- The Admonitions of St. Francis: Sources and Meanings by Robert J. Karris, OFM
One might assume that reviewing the revised edition of a book published in 1999 would be a simple task, but it is not, even if we avoid immersing ourselves in an examination of whether a revised issue was justified. (It was.) The real question is whether in producing it Karris gives us something worth reading, something that makes us see the Admonitions as worth reading.
The short answer is yes, certainly. Karris’s commentary on each admonition proceeds by presenting parallels. In speaking of “parallels” rather than “sources” Karris, following New Testament scholar Daniel J. Harrington, recognizes that apparent similarities may result, not from direct borrowing, but from a common cultural milieu. These similarities primarily provide us with information, not necessarily about who was reading whom, but about what was “in the air” at the time. In Francis’ case that approach offers us the advantage of being able to delineate similarities without having to deal immediately with the question of what sort of intellectual formation Francis brought to the Admonitions. The word “immediately” is important here. We still have to deal with the problem at some stage. If we assume as Karris does that Francis delivered the Admonitions at general chapter meetings relatively late in his life (probabably between 1220 and 1226) and in their present condition they are the work of a redactor, that leaves us with room for several different possibilities.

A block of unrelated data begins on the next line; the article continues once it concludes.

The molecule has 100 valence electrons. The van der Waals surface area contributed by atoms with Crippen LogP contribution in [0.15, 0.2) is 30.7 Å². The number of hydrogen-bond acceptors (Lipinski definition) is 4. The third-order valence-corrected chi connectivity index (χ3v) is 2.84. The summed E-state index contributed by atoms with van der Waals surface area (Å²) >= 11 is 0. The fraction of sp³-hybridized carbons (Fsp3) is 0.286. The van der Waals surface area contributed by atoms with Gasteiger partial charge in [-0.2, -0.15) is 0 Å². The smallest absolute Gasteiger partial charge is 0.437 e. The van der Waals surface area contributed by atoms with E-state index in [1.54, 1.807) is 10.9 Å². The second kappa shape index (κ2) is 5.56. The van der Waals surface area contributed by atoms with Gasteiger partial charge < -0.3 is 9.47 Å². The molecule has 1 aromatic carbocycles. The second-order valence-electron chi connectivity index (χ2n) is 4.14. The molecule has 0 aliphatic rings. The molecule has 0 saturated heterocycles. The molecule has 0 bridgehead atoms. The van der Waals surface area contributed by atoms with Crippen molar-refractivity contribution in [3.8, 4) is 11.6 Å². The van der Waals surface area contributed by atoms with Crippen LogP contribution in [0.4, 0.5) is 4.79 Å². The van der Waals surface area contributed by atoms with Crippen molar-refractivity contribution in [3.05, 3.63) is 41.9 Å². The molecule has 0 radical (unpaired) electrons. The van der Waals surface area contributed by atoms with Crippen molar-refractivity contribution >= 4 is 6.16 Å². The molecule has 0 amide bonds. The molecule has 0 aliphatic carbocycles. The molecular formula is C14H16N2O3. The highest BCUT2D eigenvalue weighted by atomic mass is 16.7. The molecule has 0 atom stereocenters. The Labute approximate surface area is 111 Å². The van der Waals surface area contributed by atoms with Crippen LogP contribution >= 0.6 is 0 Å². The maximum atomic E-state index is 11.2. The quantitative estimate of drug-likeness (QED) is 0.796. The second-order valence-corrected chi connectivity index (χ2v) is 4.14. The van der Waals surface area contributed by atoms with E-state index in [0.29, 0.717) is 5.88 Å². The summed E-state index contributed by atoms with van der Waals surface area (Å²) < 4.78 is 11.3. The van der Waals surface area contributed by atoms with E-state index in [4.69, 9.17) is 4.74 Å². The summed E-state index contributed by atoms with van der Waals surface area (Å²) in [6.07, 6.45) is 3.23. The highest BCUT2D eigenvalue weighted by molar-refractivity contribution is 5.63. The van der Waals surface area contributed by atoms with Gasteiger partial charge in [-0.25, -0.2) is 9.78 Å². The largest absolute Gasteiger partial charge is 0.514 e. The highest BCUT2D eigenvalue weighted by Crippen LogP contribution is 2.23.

In any case, Karris’s success in producing parallels is impressive. We are presented with the sense of Francis as very much himself, but also a part of his time. And Karris, as an accomplished New Testament scholar, is able to go one step farther. As he reads Francis, the words of the New Testament are echoing in his mind much as they were echoing in Francis’s mind. Karris can conjure up verbatim much of what Francis was probably hearing subliminally. [End Page 331]
All of this adds up to a historically sophisticated reading of Francis. In fact, Karris is aware that on some topics Francis himself could be expected to display a degree of sophistication. Admonition three, in which Francis confronts the problem of how to react when a superior orders something one knows to be wrong, is germane here. In discussing the parallels for this one, Karris comments on Francis‘s evocation of a dog returning to his vomit: “I am doubtful that the reference to a return ‘to the vomit’ . . . comes directly from 2 Peter 2:22, who, for his part, borrowed it from Proverbs 26.11. It seems more plausible to me that this scriptural reference came to Francis prepackaged in the monastic tradition.” Karris then cites the Cistercian Abbot Godfrey of Clairvaux, the much earlier Rule of the Master, and, if you follow Karris into an extensive footnote, Bernard of Clairvaux.
If Karris provides a sophisticated reading, that is largely because he provides a close reading. Remaining with Admonition three, we find him observing, “Francis turns canon lawyer to formulate verse 5 and does so in the casuistry of conditional sentences. He will follow with two more ‘if’ sentences in verses 6–7. More important, perhaps, than Francis’s formulation of case law itself is the rationale he gives in verses 6 and 9 for his case law. Finally, I draw my readers’ attention to verse 10 where Francis gives a negative twist to the example he uses in verse 5. Thus, there is more structure in verses 5–11 than a quick look might discern.”
It hardly calls for the services of a psychiatrist to explain why a reviewer who has spent his life studying the spiritual Franciscans would devote this much space to Admonition three. Other readers will find their own favorites. Karris is a consistently good companion for this sort of intellectual journey.
Each admonition closes with a section entitled “Reflection and Question.” Karris’s reflections are just that, and I found them valuable. He gives himself more latitude on the...